When Darwin was first ported over to the x86 architecture, I thought I could get it running inside of a VM. I was stopped because QEMU was not quite ready for it. I tried it twice over a period of at least 4 years. I just tried it again and it worked. During the time since then, a patch was made to QEMU to make it work properly — which also got absorbed into releases after v0.10. Another big problem was figuring out the exact install process and that one could not really just boot it off the CD image and expect it to work. There is a specific process. I’m pretty altruistic, so I’ve documented it here.
If you haven’t installed QEMU, please do so. To install Darwin you need to create a disk file to use with QEMU. For this, type:
qemu-img create -f vmdk darwin-disk.vmdk 3G. The release notes recommend 3GB as a minimum hard disk size, but feel free to make it larger if you desire.
When you are ready to start installing Darwin, type:
qemu -hda darwin-disk.vmdk -cdrom darwinx86-801.iso -boot d -m 1024. This will start QEMU and boot from the CD image. It will churn its cogs and then ask you which disk you want to install it on. If you’ve followed my directions, there will only be one disk available to choose from.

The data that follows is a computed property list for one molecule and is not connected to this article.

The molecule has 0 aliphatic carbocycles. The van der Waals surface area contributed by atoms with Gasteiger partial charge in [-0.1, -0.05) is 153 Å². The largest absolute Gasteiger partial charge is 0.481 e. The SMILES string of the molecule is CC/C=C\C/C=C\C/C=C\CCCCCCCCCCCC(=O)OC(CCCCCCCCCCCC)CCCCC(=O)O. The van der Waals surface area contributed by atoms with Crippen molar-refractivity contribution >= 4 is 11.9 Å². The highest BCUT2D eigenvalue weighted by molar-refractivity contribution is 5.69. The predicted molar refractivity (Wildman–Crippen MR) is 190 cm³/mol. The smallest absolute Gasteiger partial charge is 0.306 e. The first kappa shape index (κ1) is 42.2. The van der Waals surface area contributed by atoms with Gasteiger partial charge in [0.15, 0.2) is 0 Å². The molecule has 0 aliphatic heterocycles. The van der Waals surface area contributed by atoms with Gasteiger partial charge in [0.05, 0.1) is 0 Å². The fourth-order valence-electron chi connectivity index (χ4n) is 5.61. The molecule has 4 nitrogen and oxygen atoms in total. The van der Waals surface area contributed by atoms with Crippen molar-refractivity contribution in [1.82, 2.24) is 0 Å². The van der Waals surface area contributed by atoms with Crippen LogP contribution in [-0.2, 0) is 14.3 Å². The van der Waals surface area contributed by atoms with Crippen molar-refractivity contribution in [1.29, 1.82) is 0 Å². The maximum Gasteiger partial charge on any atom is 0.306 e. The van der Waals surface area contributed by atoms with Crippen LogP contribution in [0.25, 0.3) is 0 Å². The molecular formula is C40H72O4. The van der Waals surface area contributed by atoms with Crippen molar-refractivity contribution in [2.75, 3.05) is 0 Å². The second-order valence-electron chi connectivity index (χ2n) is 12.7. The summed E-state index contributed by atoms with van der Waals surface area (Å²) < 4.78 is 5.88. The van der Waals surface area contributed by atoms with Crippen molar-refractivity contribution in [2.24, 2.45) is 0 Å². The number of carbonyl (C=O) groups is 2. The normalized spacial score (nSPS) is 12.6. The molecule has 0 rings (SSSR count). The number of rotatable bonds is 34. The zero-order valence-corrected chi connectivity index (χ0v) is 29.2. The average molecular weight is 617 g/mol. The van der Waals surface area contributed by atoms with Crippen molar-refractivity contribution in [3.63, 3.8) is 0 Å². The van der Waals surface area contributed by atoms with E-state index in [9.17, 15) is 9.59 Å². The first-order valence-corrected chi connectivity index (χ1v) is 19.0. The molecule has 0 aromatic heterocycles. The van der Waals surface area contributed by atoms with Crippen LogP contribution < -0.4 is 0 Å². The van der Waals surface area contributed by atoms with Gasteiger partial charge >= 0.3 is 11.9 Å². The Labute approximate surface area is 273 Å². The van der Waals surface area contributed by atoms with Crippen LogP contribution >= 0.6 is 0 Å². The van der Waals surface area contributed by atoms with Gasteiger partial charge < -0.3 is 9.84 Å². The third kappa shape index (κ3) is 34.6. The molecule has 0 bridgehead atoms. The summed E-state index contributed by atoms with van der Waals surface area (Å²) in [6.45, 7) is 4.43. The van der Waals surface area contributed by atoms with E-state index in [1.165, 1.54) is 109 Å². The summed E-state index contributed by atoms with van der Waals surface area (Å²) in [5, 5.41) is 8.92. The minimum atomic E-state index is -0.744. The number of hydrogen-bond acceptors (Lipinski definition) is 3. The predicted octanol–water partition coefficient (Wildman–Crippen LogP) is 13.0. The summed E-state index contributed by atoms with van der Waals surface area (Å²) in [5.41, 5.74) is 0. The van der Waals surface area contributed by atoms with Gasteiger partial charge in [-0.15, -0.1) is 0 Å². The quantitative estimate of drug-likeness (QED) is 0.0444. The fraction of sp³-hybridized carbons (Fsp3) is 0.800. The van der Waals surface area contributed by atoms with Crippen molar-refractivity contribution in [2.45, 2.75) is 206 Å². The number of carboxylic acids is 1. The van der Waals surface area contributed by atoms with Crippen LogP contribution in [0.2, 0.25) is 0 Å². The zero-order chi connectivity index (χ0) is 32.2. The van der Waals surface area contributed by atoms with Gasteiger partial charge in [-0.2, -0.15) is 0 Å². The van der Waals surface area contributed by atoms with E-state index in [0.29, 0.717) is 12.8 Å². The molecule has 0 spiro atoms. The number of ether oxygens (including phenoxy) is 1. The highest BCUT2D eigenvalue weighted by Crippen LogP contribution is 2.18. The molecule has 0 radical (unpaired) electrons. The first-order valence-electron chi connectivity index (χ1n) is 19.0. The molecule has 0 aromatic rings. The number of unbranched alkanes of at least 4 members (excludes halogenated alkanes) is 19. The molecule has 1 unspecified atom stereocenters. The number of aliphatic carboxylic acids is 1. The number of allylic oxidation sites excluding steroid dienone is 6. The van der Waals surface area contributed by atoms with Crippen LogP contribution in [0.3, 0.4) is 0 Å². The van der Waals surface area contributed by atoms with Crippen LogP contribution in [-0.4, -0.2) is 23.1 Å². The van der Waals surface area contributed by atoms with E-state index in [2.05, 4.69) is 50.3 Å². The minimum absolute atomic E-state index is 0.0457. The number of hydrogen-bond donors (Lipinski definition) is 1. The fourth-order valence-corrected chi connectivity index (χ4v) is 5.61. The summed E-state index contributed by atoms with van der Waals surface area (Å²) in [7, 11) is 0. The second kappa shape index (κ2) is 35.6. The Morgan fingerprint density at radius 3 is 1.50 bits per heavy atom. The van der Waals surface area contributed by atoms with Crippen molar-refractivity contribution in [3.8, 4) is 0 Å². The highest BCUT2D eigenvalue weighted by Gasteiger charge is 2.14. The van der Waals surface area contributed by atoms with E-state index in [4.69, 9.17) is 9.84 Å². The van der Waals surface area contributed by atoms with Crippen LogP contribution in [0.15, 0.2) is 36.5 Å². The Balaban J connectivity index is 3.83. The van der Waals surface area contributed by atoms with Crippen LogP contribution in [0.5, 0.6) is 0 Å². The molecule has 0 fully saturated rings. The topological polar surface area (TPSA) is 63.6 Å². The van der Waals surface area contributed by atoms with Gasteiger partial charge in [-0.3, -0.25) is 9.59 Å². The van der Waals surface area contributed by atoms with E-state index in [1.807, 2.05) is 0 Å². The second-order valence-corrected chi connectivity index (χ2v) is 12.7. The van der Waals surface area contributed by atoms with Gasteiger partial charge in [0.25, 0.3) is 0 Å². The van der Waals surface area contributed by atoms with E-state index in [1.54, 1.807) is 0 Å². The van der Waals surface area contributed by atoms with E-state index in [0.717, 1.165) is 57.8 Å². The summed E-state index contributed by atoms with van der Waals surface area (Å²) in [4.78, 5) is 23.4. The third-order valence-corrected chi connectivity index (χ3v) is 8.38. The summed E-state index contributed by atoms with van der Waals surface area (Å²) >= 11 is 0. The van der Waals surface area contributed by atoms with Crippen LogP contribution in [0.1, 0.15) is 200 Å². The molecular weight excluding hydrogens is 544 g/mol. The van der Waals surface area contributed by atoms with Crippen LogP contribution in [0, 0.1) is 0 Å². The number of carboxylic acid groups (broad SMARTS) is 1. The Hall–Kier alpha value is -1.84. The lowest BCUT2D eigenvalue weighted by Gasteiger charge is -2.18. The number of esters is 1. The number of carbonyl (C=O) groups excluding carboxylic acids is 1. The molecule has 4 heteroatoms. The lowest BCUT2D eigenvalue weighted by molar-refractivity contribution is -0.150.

Next, it will ask you to partition the drive. Since this is a new disk, make it auto-partition. When it asks you for a volume name, it will fail. Start the machine over again. Choose to use the existing partitions, then continue with installation. When it asks for which partition to use, it should show you two options. Type in the second option. Now, wait for a really long time while it unpacks all of the files.
Once it’s done, it will ask you for a root password. Enter it and confirm it. Then it will ask if you want to create a user, start a shell or restart. Create a user, then restart. It should power the machine down.
When you want to run the disk image type:
qemu -hda darwinx86-801.vmdk -cdrom darwinx86-801.iso -m 1024. This will start the machine from the disk image we just installed Darwin and the installation CD will be available to mount, too. The Network should be up and running. If that doesn’t work right, and it just sits there spinning, try re-installing it. I had to do that. The second install to the image proved flawless.
Interesting associated reading:
- Installing Darwin in a VM <http://althenia.net/wiki/darwin> — I found this after I published this. The instructions given for upgrading the compiler are interesting, also has more detailed steps to follow.
- Help with mounting disk images, especially .dmg files <http://www.puredarwin.org/developers/diskimages>